Time for a solar component trading platform

B2B marketplaces aren’t http://new. Just as consumers use online shopping, industrial buyers use online ordering for parts and materials.

McKinsey reports that 65 percent of industrial suppliers offer online purchasing. The pandemic has accelerated the move to online procurement. Personal sales calls are no longer the norm. For the first time, industrial suppliers are more likely to sell goods online instead of taking in-person orders. Following the pandemic, only 20 percent of B2B buyers want to return to in-person selling.

B2B marketplaces simplify procurement and give buyers more options. For example, Zoro is an online source for tools and parts, FashionGo provides wholesale clothing, Bay Supply sells rivets and fasteners, and ChemNet brokers industrial chemicals. Now, we are seeing trading platforms emerge to provide material for the solar industry.

A solar trading platform gives installers and EPC contractors access to a bigger supplier base and more competitive pricing. It also gives manufacturers and distributors access to a broader, untapped customer base. The SEIA predicts that solar installations will triple by 2028, adding 236 GWdc, so both buyers and sellers need a solar trading exchange now more than ever.

screenA solar B2B marketplace offers a win-win

A transparent, solar e-procurement exchange provides a competitive platform to source parts and materials, which benefits everyone. Sellers gain direct access to customers on a platform that lets them handle quotes and contracts in one central location. Buyers can find the exact components they need at the best price. And there are other advantages for installers and EPC contractors. A trading platform:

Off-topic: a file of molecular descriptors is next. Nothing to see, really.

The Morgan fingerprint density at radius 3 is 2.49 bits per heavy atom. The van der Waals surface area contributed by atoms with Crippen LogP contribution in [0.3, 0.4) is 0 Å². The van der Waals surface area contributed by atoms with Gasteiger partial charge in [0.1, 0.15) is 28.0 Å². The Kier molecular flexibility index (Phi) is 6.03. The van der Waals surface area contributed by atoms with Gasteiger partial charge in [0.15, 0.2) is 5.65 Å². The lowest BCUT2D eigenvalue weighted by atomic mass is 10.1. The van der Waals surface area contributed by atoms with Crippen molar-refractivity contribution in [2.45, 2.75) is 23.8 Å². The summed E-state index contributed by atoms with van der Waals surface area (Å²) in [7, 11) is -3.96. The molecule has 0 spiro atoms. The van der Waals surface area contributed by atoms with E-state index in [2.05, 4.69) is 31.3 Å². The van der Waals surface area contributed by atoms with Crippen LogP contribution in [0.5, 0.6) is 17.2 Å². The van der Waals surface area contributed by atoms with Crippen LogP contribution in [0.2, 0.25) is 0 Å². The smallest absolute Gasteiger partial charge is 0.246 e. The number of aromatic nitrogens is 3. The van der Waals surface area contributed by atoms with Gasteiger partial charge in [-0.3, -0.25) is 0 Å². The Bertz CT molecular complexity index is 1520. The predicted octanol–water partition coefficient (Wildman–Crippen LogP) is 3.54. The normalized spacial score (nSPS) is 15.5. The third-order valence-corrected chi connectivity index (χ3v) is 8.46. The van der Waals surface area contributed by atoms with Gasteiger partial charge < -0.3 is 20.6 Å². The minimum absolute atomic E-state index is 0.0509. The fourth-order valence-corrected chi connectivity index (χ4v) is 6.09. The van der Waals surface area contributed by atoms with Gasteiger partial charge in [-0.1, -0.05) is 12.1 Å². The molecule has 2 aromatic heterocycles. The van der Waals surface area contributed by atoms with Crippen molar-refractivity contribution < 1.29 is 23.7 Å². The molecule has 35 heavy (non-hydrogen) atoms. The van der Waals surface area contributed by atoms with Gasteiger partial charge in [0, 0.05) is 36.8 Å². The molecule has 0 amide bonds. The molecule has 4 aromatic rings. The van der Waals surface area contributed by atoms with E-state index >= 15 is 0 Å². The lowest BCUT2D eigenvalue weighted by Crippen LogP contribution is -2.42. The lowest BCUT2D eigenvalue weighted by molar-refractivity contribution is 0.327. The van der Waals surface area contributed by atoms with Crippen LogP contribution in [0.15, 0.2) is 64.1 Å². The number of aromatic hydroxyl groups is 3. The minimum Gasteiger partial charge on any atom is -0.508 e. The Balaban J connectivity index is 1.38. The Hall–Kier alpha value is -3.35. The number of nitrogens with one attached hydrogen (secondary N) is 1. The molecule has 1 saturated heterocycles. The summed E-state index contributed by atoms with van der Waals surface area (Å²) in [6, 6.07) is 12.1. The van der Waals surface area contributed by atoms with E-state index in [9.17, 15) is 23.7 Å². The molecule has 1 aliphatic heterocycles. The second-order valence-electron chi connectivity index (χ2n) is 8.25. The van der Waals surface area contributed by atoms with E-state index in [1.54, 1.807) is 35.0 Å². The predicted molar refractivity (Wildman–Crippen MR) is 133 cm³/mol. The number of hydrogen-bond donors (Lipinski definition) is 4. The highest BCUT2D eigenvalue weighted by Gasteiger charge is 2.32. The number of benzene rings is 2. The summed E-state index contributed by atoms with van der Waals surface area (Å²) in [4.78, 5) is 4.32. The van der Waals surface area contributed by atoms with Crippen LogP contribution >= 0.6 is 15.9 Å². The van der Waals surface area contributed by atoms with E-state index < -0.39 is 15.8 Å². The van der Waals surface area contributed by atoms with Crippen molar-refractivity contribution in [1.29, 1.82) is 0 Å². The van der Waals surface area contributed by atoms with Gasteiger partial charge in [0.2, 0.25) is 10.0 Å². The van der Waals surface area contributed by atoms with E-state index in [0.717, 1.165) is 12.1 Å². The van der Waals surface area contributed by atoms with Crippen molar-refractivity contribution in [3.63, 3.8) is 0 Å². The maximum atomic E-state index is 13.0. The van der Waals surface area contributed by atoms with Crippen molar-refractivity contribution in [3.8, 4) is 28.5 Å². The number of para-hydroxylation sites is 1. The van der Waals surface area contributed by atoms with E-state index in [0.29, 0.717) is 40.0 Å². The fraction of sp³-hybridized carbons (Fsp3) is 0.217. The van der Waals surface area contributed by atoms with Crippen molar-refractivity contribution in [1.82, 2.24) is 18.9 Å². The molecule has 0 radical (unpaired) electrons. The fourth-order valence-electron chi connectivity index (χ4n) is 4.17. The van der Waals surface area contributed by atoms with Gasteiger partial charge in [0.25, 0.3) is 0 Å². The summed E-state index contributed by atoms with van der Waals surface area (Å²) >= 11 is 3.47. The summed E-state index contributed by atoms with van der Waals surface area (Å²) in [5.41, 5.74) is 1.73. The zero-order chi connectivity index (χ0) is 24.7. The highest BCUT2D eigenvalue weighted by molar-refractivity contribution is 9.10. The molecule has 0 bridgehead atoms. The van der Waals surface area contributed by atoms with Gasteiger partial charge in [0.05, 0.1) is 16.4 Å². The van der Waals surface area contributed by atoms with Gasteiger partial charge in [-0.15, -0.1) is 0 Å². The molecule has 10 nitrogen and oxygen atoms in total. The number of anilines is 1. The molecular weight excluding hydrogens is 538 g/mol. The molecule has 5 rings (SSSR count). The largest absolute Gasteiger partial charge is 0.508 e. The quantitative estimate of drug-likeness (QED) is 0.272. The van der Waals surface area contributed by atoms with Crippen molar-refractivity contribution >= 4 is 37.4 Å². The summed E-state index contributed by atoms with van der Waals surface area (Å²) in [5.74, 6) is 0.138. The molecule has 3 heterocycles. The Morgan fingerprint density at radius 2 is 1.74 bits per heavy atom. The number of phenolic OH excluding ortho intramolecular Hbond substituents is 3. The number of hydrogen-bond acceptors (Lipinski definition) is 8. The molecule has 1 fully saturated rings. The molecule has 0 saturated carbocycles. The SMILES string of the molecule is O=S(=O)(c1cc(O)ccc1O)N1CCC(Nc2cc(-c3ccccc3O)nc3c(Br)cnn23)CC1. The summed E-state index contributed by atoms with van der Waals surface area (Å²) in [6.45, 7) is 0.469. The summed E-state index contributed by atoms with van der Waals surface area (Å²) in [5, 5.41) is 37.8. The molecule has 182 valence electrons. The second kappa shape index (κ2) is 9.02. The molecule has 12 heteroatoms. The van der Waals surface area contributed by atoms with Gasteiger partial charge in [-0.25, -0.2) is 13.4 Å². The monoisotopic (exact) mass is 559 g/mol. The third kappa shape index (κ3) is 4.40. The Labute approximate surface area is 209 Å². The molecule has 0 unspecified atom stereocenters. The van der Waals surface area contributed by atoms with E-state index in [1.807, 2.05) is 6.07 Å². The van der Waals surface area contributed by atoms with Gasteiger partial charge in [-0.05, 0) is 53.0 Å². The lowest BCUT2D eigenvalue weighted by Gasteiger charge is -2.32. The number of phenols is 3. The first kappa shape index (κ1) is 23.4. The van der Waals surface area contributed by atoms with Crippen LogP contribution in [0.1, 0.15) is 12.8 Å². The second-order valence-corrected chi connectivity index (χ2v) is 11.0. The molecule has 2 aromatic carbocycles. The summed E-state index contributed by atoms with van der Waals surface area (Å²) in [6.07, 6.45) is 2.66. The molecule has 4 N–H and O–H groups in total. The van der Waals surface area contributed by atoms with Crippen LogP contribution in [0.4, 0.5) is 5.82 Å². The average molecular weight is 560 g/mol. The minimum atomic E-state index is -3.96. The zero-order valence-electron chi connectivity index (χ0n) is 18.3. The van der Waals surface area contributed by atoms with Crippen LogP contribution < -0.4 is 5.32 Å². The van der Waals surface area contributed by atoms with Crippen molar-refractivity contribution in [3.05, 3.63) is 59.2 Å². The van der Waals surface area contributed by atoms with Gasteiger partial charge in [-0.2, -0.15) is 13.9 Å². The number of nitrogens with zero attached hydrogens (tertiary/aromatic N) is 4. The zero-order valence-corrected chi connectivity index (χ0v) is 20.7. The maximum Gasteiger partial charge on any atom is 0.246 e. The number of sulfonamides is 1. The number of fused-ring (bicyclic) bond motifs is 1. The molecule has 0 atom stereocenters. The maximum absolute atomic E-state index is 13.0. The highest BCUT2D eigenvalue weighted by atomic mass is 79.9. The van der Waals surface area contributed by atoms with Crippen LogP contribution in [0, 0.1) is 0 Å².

• Provides a single source for all solar parts
  • Supports competitive bidding to get the best price
  • Provides access to multiple sources, solving inventory issues
  • Makes it easy to negotiate contracts directly with suppliers
  • Enables purchase transactions and speeds delivery
  • Shows what parts manufacturers have on hand and what’s in production.
  • Provides a source for used and new components.

An e-commerce marketplace also makes it easier for solar contractors to bid on bigger contracts and specialty jobs. The platform manages RFQs, including price, quantity, delivery terms, and the final contract. Brand comparison shopping is easy because of transparency. Using the platform for analytics also simplifies planning, budgeting, and inventory management.

The advantages of using a solar trading platform are too great to ignore. Using a centralized e-procurement platform benefits installers, contractors, EPCs, distributors, manufacturers, and electricians. Buyers get 24-hour access to an online warehouse to order what they need. Sellers can communicate directly with customers and introduce their products to new potential customers. Using B2B e-commerce to source solar components will continue to gain momentum, especially through e-procurement trading platforms.


Mitch Bihuniak is a co-founder and CEO of Sunhub, a B2B e-commerce marketplace & distribution platform for solar and renewable energy equipment and components.

Sunhub |

Author: Mitch Bihuniak
Volume: 2024 March/April